I should also say, for anyone worrying about an epidural or a spinal, it’s not as painful as you might imagine. Staying in position is a little uncomfortable and the local anaesthetic injections sting a fair bit but you don’t feel the main needle go in at all and the warm numb feeling that comes afterwards is strangely pleasant!

Once the spinal was done they quickly laid me down and got to work. I felt quite sick almost immediately (this is common I because the anaesthetic can cause low blood pressure) but I told the anaesthetist and she gave me some magic drug which made me feel instantly better. This happened a couple more times too but I felt in such safe hands with the anaesthetist taking care of it each time.

We asked if they could lower the sheet at the moment of birth and they went one better. They lowered the sheet and encouraged Hubs to take photos but they also did what is known as a “gentle c-section”.

I’d seen this once on a You Tube video but didn’t even bother to mention it in my birth plan as I figured it was probably something NHS doctors wouldn’t bother with. However, they did and I’d encourage anyone needing an elective section to ask about it. It was amazing!  Essentially, they deliver the baby’s head and then allow the baby to slowly make it’s way out over a few minutes in the style of a natural delivery, with some assistance of course.

Hubs was able to watch and photograph this entire process and the anaesthetist actually held my head up to allow me to see as much as possible myself. For as long as I live, I’ll never forget the moment they lifted Beatrice out and I was able to see her the moment she was born, as opposed to the 20 minute wait I sadly experienced with my son. I deeply wish I could have seen Teddy in that moment too but I understand that emergency sections are completely different and his safety was the priority.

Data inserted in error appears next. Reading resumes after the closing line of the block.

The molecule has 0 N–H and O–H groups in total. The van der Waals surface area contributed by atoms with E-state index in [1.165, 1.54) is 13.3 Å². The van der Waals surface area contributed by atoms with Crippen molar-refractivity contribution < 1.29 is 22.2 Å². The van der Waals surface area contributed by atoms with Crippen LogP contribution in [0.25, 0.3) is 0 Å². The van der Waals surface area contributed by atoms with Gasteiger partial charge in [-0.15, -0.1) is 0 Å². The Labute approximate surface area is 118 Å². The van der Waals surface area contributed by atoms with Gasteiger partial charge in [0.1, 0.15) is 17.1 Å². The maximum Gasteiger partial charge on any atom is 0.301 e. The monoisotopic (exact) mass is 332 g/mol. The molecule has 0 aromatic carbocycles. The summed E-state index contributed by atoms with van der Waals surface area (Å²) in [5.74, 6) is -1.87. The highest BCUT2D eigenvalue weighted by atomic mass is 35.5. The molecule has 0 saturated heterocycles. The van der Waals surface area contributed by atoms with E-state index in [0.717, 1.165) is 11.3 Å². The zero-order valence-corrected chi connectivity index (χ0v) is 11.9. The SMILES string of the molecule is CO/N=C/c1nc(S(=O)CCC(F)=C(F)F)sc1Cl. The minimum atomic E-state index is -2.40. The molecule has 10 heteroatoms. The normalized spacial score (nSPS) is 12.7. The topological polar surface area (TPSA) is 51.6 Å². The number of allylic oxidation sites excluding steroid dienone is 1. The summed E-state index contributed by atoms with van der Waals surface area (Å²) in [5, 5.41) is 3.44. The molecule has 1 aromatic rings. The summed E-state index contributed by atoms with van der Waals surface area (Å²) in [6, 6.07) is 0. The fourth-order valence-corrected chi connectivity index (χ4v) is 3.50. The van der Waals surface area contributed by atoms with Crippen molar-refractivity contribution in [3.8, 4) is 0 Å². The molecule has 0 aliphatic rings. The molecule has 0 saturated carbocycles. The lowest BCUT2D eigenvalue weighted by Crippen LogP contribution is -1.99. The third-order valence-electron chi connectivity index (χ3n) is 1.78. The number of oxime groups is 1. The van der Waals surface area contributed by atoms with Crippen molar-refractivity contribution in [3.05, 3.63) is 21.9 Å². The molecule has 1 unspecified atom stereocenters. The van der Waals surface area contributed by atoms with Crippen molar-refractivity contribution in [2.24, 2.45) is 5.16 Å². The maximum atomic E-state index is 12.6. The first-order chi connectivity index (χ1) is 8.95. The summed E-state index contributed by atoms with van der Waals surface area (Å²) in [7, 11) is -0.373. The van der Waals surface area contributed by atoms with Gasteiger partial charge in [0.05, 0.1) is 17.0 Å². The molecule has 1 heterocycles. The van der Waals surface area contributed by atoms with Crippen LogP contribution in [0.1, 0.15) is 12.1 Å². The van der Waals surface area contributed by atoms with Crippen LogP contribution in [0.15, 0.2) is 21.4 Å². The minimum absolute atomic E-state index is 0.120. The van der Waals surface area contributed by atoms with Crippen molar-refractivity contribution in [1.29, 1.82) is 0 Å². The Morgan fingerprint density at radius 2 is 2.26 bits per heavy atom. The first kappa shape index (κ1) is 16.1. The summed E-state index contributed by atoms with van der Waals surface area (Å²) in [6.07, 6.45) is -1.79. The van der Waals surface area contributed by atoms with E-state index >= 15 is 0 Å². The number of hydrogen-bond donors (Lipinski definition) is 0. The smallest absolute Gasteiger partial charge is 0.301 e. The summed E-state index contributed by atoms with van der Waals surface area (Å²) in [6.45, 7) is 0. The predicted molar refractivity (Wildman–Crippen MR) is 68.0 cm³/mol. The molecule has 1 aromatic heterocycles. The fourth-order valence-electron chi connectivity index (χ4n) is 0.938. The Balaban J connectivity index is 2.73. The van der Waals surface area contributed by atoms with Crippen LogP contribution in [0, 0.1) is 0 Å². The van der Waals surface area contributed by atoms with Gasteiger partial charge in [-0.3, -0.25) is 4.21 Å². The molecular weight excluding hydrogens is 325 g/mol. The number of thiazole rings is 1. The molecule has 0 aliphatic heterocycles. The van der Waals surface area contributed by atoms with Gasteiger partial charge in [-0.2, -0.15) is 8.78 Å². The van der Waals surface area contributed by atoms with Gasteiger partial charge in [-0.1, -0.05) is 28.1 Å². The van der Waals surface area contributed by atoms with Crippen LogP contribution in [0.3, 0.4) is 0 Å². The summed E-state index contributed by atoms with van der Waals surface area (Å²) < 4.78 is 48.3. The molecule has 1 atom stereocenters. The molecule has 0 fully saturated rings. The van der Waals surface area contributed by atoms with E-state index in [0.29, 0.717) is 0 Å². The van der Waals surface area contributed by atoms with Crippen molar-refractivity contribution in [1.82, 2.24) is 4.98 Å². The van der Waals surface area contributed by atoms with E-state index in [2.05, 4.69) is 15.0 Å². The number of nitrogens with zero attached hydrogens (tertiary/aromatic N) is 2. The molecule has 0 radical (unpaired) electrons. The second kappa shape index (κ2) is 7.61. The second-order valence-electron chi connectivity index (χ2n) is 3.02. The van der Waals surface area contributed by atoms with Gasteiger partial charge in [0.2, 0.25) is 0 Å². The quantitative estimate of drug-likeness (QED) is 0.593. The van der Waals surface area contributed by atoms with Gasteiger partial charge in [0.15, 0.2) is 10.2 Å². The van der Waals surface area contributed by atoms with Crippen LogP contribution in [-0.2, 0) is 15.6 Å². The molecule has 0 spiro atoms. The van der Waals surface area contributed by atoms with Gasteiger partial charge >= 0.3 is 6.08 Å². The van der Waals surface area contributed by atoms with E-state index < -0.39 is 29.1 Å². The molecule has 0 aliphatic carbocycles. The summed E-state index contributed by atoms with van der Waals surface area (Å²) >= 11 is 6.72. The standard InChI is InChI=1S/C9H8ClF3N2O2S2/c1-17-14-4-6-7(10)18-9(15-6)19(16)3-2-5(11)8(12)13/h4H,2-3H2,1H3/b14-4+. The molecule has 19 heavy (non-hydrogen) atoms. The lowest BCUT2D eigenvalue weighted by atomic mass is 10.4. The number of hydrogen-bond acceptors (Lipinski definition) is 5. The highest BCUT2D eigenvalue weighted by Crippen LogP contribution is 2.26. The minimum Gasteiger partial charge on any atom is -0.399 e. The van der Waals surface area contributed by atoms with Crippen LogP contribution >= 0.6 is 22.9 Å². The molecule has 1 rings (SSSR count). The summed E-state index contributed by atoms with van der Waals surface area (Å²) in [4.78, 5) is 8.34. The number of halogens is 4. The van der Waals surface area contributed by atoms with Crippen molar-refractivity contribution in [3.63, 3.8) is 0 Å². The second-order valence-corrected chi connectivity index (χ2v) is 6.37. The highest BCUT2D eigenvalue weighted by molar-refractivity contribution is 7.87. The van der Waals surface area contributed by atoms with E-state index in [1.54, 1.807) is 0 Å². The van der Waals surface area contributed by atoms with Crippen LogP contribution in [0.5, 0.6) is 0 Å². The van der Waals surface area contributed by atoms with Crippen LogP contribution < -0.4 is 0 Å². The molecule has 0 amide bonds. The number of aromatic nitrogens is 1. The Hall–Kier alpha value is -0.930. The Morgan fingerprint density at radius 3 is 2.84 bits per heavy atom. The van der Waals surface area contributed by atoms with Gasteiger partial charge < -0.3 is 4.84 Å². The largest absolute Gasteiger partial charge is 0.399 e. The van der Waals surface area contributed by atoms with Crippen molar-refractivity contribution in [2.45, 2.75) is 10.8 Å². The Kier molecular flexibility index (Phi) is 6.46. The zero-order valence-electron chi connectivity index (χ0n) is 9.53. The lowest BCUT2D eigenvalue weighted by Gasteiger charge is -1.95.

We had asked if Hubs and Beatrice could stay in the room with me the entire time and, despite being told previously they had to go to recovery ahead of me, the theatre staff were more than happy for them to stay (again, please insist on this if you feel strongly about it as there doesn’t seem to be any reason to be separated).

After a brief look over by the paediatric team, Bea was brought over to me and I was able to hold her straight away. It was such a special, emotional moment.

In recovery, I was able to have skin to skin that lasted for a good hour or two (my concept of time is a bit hazy at this point as I was blissfully high and sleepy!). After some time and checks we were moved back up to the ward and I had more skin to skin; there are no words for how lovely it was.

We are so grateful to the theatre team who listened to everything we asked for and were able to give us the birth we wanted. Some people don’t refer to a section a birth but rather an operation or procedure, but this truly felt like a birth to me and I believe it has set me on a good path in terms of preventing and reducing PND & Anxiety

Related posts:

The Price Of Birth Trauma

Elective C-Section Birth Plan

Pregnant After PND – Third Trimester